In March, the lab group made a trip to Kruger National Park in South Africa to survey the tree resprouting experiment. Savanna trees suffer frequent damage from large herbivores. Often the whole crown of the tree is knocked over and crushed. How fast and vigorously a damaged tree can resprout determines survival, growth, and reproduction–things that plant ecologists, like us, find fascinating. Resprouting is also important for maintaining forage for animals, firewood for humans, and for carbon storage in these ecosystems. In 2011, we set up an experiment across the Kruger Climate Gradient to examine what factors control tree resprouting. Is it soil moisture? Soil nutrients? Tree species? Tree age or size? We are exploring these questions while enjoying the southern hemisphere sun!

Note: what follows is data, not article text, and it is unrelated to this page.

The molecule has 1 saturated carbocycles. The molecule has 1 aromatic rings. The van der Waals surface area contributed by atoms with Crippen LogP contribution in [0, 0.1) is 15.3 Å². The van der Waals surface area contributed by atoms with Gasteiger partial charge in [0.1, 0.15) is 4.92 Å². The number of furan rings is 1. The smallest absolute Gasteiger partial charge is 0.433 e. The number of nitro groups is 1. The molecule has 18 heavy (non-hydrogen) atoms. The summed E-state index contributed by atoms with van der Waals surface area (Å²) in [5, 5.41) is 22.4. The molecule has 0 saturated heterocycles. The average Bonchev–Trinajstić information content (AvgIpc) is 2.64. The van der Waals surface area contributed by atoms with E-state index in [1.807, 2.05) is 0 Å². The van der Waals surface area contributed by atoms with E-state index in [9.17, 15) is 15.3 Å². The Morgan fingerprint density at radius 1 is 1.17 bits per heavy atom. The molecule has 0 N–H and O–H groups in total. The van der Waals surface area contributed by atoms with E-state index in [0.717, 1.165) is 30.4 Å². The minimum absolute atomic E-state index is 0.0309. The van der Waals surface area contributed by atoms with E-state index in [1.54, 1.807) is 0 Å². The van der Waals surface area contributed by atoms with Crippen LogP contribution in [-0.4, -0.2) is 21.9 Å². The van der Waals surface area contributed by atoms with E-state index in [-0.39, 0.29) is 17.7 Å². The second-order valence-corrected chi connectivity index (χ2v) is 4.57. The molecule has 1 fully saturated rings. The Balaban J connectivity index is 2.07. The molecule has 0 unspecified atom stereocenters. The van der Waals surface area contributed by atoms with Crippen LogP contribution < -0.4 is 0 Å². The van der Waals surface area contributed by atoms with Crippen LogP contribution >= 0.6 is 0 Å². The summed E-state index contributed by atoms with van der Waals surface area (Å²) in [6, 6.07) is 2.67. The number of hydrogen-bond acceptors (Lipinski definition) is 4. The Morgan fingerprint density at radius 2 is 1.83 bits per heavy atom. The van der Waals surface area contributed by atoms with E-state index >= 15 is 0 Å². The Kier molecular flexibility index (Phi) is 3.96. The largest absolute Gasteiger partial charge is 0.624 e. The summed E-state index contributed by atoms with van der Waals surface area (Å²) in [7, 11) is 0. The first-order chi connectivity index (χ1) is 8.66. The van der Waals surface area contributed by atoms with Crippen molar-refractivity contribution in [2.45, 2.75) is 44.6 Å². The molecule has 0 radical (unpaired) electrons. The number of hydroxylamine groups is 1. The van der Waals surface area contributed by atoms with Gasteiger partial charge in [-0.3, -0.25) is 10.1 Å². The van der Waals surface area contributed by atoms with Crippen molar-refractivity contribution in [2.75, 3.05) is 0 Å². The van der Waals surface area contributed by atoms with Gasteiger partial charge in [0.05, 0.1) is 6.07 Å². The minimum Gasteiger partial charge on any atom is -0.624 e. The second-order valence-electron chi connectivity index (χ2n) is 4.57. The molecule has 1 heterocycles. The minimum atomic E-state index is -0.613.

Becky Hewitt (left), Samantha Miller (center), and Ben Ketter (right) chortle over trees decapitated for developing allometric relationships.
Xanthe Walker discovers that savanna trees are much taller than those in the taiga ecosystems of the high northern latitudes.
Thoughtful measurement of stem diameters by Ben Ketter (left), Becky Hewitt (middle) and Corey Nielson (right).
Ricardo Holdo (center) protects himself from herbivores while Ben Ketter (left) takes notes.